Urgent Need to Re-think State’s Failing Water Policies

water-desalinationAs the debate rages over the election of the next president, it seems that another debate with significant implications for California has yet to take place.

It concerns the one commodity which our state and the planet cannot do without — water.

As California enters its sixth year of a historic drought, the solutions from Sacramento have been short in coming and predictions that there will be continuing water shortages are as solid as the belief that the sun will always come up again.

The drought-induced impacts on drinking water, food supplies, industrial needs, community services, electricity requirements, new housing development, labor demands, wetlands restoration, fish and wildlife preservation, fire prevention, recreational uses, and a host of other concerns are not going away. And this is the short list.

The litany of troubles can be expected to continue and grow if the state, regional and local governments are content with short-sighted often conflicting approaches for tackling the state’s number one problem.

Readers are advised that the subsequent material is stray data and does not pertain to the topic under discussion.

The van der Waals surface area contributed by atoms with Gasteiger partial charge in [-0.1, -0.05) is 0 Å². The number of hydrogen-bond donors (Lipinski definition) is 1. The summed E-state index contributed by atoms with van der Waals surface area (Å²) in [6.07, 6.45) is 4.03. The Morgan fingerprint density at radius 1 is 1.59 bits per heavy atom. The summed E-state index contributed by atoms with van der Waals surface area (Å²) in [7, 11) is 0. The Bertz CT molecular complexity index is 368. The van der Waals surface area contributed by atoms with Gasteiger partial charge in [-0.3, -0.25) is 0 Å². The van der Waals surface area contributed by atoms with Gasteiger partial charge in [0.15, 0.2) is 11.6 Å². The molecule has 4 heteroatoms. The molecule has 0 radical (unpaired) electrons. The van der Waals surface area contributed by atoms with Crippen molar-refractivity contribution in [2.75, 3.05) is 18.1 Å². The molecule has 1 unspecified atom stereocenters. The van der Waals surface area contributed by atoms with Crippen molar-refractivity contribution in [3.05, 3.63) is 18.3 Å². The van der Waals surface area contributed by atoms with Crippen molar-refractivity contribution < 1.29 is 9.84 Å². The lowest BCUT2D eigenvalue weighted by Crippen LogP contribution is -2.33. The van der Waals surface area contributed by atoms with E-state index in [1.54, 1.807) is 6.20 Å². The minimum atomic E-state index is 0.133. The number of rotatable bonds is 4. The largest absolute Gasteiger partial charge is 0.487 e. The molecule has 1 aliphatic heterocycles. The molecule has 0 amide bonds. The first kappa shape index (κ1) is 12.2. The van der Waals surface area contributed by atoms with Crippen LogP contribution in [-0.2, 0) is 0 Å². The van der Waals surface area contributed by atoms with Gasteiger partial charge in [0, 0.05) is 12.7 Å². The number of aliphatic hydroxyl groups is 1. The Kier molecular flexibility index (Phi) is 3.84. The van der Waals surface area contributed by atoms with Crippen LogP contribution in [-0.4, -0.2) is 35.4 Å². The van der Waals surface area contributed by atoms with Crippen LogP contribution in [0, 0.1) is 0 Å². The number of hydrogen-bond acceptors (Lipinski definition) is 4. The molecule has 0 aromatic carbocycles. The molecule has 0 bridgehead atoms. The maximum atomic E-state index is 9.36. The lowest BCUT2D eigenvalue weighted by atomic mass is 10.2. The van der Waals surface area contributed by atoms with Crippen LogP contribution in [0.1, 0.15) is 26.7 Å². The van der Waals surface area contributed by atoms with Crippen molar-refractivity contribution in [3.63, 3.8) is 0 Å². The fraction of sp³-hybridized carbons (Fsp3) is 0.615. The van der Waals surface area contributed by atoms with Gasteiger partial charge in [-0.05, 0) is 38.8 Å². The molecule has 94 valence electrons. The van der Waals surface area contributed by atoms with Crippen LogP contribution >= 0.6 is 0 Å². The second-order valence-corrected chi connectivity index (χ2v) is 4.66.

At least eight state agencies headed up by the State Water Resources Control Board have some role in combatting drought — and that by itself may be one of the issues.

The governor appointed a “water Czar,” Felicia Marcus, a former public interest lawyer and EPA regional administrator with the unenviable task of needing to create some order out of the sprawling network of autonomous agencies that have a say in water policy.

While given generally high marks for imposing some discipline on an unmanageable enterprise, she is mainly a regulator whose principal job is to police the worst water abusers and make sure that violators pay the penalties.

In the absence of a comprehensive long range plan to deal with future droughts, the governor has resorted to a steady issuance of Executive Orders restating the urgency of beefing up conservation efforts since his well-publicized Drought State of Emergency proclamation on January 17, 2014.

It called for the creation of an interagency Drought Task Force responsible for overseeing the implementation of drought mitigation plans throughout California. It is better known for holding hearings, reviewing water allocations and serving as a clearinghouse for information.

Similar task forces have been assembled during past droughts with mixed results. Naming them is the first thing chief executives do in a crisis. However if their charters are not backed by strong political muscle and the funds needed to carry out the job they can become just another toothless entity in the vast machinery of government.